History of the University

History of the University

Kyoto Prefectural University of Medicine was established in 1872 (5th year of the Meiji Era) and is one of the oldest prefectural/municipal medical universities in Japan with a history spanning 140 years.
 
The process leading to the establishment of Kyoto Prefectural University of Medicine was quite unique. From 1868 (1st year of the Meiji Era), the people of Kyoto had called upon the Japanese government to create a hospital in Kyoto Prefecture for teachers of Western medicine. However, the government was unable to grant their wish following the relocation of Japan’s capital from Kyoto to Tokyo. As a result, the citizens of Kyoto took it upon themselves to collect monetary contributions from temples, shops in entertainment areas, and the general population, and were ultimately successful in realizing their long-cherished dream of creating a prefectural hospital. Kyoto Prefecture was then asked to take over the operation and the hospital was built inside the grounds of the famous “Shoren-in” Temple located in the Higashiyama district of Kyoto. A renowned German doctor was then invited to give medical lectures at that facility once completed.
 
Up until that time, in many medical universities the educational facilities, the colleges were established first, with affiliated hospitals later being set up as training centers for those institutions. In the case of Kyoto Prefectural University of Medicine, however, a hospital prioritized around providing medical care for the people of Kyoto was established first, with the university being set up later as a place to cultivate human resources and to undertake general healthcare and promote medical science for the hospital. Since that time, Kyoto Prefectural University of Medicine has set forth on the mission of cultivating doctors and medical scientists of the highest caliber, healthcare professionals capable of responding to the needs of the surrounding communities. From that time and up to the present day, this policy has been strictly adhered to and has subsequently gained the absolute trust of the people of Kyoto, who affectionately refer to the facility as the “Prefectural Med School” or the “Prefectural Med School Hospital.”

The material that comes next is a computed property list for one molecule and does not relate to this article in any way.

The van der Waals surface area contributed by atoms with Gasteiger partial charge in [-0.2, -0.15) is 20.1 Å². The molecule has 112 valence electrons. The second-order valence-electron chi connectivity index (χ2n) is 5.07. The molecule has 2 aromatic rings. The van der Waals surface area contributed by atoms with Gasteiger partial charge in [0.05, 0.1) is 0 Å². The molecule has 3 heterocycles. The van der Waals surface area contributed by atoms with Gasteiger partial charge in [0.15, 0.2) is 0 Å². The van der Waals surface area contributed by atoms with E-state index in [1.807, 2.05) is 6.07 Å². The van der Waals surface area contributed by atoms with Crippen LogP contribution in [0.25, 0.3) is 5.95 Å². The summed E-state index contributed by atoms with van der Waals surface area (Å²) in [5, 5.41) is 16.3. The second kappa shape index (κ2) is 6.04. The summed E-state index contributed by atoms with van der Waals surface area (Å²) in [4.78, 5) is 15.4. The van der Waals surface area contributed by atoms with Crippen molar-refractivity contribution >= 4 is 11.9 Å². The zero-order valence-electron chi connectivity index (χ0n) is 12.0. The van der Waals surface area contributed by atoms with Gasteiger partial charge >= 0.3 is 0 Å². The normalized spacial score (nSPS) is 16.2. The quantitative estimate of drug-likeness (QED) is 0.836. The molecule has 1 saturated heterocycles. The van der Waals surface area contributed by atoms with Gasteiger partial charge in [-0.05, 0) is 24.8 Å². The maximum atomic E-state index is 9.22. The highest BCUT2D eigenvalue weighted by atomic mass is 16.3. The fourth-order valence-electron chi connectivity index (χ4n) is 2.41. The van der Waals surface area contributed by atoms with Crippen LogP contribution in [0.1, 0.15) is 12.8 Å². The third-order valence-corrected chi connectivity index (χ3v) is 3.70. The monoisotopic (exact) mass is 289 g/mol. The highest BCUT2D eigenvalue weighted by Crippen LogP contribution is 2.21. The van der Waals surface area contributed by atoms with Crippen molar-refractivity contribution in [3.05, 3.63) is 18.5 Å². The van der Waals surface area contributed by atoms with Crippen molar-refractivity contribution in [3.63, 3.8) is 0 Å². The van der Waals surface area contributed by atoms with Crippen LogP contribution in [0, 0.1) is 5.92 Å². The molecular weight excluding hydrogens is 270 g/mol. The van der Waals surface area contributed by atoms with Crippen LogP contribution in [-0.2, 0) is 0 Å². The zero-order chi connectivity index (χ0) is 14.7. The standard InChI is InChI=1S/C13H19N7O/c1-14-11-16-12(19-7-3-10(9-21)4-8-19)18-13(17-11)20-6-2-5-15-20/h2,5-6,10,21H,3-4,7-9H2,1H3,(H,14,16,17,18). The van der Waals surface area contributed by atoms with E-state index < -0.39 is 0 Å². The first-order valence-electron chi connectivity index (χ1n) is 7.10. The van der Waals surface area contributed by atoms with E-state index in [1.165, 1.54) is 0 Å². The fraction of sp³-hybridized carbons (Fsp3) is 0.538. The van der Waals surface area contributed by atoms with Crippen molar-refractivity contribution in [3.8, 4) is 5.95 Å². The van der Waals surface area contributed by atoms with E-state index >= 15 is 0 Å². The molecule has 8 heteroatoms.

As a result of the Japanese educational reforms of 1952, the facilities officially became known as Kyoto Prefectural University of Medicine. In addition, a Graduate School (medical research department/doctoral course) was established in 1957, as well as adjunct facilities such as a Medical Care Center in 1971, an affiliated Children’s Research Hospital (popularly called the “Kyoto Prefectural Children’s Hospital”) in 1982, and an affiliated Research Institute for Neurological Diseases and Geriatrics in 1990.
 
The Nursing Department was first established in 1889 with the opening of an affiliated training school for midwives (later officially established as a separate department of the University in April 2002) following changes made to the affiliated Professional Nursing School under the “special course” school system in 1976 and the parallel establishment of a Junior College Department of Medical Sciences in 1993.
 
Interestingly, many of the original prefectural and municipal universities have now been transformed into official national universities of Japan; e.g., Osaka Prefectural Medical School became Osaka University Medical Faculty and Aichi Prefectural Medical School became Nagoya University Medical Faculty. However, Kyoto Prefectural University of Medicine declined the invitation to become a national university due to the institution’s desire to retain its high level of academic freedom and independence, thus side-stepping control by the Education Ministry (the current Ministry of Education, Culture, Sports, Science and Technology). To that regard, Kyoto University (a national institution) and Kyoto Prefectural University of Medicine (a prefectural/municipal institution) are now located on opposite sides of the Kamo River from one another and are often viewed as competing universities, albeit in the best of favorable senses.
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